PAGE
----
Discussion Comments

By anon110359 — On Sep 11, 2010

Can an insect bite cause a cyst?

By calabama71 — On Jul 31, 2010

@boathugger: I had a sebaceous cyst on my jaw line a couple of years ago. My sister is a nurse and she told me to apply moist heat to it. You can either use a moist heating pad or take a washcloth and wet it with extremely hot water. Place it over the cyst for about 15 minutes two times a day.

The way that it works is that the heat helps to dissolve the fluid that has built up inside the cyst. My cyst was gone in about ten days.

By BoatHugger — On Jul 31, 2010

What are some sebaceous cyst home treatments?

By chrisinbama — On Jul 31, 2010

@dega2010: Our skin is made up of a very thin layer of cells that the body continuously sheds. Most cysts form when the surface cells move deeper into the skin and multiply. They occur more often in areas where our larger glands (sebaceous glands) are. These areas include the face, neck, upper back and groin.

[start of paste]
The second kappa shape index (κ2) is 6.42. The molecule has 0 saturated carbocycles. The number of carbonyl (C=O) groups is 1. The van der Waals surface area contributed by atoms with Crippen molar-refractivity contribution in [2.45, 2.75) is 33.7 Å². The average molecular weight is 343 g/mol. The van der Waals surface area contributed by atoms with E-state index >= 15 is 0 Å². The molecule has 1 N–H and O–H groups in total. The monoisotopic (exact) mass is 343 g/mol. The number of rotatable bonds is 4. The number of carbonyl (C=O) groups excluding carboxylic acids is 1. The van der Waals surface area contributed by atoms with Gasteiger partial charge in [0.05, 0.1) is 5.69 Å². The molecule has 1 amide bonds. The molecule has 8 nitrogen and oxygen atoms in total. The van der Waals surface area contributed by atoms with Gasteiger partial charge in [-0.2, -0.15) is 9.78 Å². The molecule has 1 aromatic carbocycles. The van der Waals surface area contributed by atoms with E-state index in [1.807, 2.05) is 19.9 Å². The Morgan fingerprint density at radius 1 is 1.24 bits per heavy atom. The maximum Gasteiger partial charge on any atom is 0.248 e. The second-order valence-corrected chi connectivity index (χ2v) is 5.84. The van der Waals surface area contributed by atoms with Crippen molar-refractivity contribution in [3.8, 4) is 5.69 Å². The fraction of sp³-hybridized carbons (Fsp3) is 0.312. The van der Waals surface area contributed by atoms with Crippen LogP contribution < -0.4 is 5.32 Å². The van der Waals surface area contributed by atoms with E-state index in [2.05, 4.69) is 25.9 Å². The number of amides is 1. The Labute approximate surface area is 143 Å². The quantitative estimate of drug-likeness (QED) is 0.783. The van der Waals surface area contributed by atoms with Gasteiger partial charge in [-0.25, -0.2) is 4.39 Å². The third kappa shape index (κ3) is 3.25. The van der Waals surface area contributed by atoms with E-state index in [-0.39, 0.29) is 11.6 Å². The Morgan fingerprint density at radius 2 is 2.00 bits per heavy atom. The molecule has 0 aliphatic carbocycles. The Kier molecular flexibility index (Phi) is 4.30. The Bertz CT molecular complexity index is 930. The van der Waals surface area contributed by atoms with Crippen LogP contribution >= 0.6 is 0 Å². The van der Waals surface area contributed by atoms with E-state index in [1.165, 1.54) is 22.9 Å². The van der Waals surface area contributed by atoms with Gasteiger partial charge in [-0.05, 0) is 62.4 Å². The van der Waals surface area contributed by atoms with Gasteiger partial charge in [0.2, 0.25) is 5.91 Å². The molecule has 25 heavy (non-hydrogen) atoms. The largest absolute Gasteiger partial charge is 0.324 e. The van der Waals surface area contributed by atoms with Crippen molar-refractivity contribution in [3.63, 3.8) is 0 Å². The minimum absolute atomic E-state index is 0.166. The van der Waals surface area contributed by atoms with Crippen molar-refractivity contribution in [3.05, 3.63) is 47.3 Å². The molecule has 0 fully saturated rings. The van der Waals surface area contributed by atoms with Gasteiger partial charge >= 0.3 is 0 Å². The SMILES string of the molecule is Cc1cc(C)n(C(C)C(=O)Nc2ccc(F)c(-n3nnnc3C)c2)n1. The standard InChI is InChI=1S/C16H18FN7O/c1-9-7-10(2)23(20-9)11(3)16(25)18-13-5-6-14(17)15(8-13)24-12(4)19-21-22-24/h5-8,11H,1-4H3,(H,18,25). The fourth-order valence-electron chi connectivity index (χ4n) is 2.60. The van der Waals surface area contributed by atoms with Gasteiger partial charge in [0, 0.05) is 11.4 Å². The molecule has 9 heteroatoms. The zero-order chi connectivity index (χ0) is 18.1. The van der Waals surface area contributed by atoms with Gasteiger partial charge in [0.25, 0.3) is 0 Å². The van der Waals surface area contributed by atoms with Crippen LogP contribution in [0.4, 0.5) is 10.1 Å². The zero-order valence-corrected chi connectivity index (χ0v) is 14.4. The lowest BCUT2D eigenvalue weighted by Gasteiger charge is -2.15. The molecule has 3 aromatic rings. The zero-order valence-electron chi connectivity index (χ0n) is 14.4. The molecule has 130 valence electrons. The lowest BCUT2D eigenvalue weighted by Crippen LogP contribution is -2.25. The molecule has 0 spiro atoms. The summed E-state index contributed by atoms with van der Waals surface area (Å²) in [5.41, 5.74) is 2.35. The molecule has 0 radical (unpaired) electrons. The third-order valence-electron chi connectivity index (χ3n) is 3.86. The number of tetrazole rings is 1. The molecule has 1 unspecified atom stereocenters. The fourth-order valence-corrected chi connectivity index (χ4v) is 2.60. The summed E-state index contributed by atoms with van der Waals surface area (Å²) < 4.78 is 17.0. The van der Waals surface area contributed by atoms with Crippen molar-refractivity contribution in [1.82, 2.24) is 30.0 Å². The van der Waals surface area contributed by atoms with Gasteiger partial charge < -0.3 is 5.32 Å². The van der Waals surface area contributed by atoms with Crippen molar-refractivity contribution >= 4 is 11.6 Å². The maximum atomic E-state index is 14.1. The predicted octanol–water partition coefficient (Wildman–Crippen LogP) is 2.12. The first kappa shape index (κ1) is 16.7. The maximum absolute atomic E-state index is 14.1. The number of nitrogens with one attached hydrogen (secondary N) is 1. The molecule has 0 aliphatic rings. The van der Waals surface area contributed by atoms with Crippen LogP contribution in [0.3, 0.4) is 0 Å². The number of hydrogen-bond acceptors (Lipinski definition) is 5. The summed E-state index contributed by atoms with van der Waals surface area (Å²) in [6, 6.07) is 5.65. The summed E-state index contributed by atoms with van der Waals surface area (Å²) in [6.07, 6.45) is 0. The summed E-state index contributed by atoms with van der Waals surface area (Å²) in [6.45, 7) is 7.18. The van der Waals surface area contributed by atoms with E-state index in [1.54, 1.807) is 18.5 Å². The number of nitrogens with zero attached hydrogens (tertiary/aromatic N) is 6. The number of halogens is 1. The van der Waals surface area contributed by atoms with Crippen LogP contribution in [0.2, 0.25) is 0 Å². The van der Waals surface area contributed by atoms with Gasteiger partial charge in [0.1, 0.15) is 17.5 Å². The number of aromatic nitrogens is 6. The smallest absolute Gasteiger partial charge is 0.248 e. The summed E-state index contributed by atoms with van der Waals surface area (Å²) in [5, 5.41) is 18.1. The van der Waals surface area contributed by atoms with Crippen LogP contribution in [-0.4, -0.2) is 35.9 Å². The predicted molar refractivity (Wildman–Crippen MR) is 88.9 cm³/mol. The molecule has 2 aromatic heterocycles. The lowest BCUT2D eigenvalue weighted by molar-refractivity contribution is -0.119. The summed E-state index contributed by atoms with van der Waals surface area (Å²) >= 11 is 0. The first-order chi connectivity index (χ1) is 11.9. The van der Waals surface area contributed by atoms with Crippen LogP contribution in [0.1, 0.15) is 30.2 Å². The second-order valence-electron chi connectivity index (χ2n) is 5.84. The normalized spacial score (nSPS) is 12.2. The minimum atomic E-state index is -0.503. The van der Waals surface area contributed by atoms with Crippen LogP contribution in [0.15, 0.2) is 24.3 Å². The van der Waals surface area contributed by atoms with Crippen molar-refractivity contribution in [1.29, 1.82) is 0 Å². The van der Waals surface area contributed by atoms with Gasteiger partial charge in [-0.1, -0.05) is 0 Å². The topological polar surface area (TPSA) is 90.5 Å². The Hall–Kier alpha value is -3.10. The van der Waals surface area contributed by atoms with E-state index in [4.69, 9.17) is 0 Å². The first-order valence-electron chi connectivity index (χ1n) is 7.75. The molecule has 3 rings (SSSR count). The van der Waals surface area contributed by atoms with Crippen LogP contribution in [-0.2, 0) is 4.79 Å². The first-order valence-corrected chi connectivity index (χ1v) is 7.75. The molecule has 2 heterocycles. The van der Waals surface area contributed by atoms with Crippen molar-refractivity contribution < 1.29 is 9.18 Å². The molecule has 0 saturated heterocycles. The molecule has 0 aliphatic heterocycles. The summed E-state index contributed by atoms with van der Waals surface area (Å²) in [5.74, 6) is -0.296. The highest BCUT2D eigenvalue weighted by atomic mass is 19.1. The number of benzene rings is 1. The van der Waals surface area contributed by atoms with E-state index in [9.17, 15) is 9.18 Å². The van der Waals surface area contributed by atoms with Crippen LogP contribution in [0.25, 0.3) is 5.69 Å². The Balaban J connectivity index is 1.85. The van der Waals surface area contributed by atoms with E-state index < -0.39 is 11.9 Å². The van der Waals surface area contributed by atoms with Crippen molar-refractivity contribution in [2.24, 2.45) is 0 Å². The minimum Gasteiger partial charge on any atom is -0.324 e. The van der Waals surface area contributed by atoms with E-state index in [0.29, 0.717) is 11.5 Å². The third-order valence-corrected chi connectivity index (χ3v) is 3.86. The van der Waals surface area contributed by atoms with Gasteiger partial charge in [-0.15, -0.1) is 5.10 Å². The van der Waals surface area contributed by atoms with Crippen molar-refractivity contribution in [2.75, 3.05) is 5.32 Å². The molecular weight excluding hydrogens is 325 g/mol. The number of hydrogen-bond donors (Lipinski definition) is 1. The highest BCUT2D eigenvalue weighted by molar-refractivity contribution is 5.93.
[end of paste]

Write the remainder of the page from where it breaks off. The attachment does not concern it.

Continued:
The epidermal cells actually form the walls of the cyst and start secreting keratin (protein). The keratin is part of the thick yellow substance that sometimes drain from these cysts.

Occasionally, the treatment of sebaceous cysts doesn't work. Then, you need to speak to your doctor about sebaceous cyst removal.

By dega2010 — On Jul 31, 2010

Very good article. What exactly causes a sebaceous cyst to form?

By anon40321 — On Aug 07, 2009

Very helpful and easy to understand. Regular everyday words and not medical words. I like that. Thanks

Nicole Madison

Nicole Madison

Writer

Nicole Madison's love for learning inspires her work as a The Health Board writer, where she focuses on topics like...
Learn more
The Health Board, in your inbox

Our latest articles, guides, and more, delivered daily.

The Health Board, in your inbox

Our latest articles, guides, and more, delivered daily.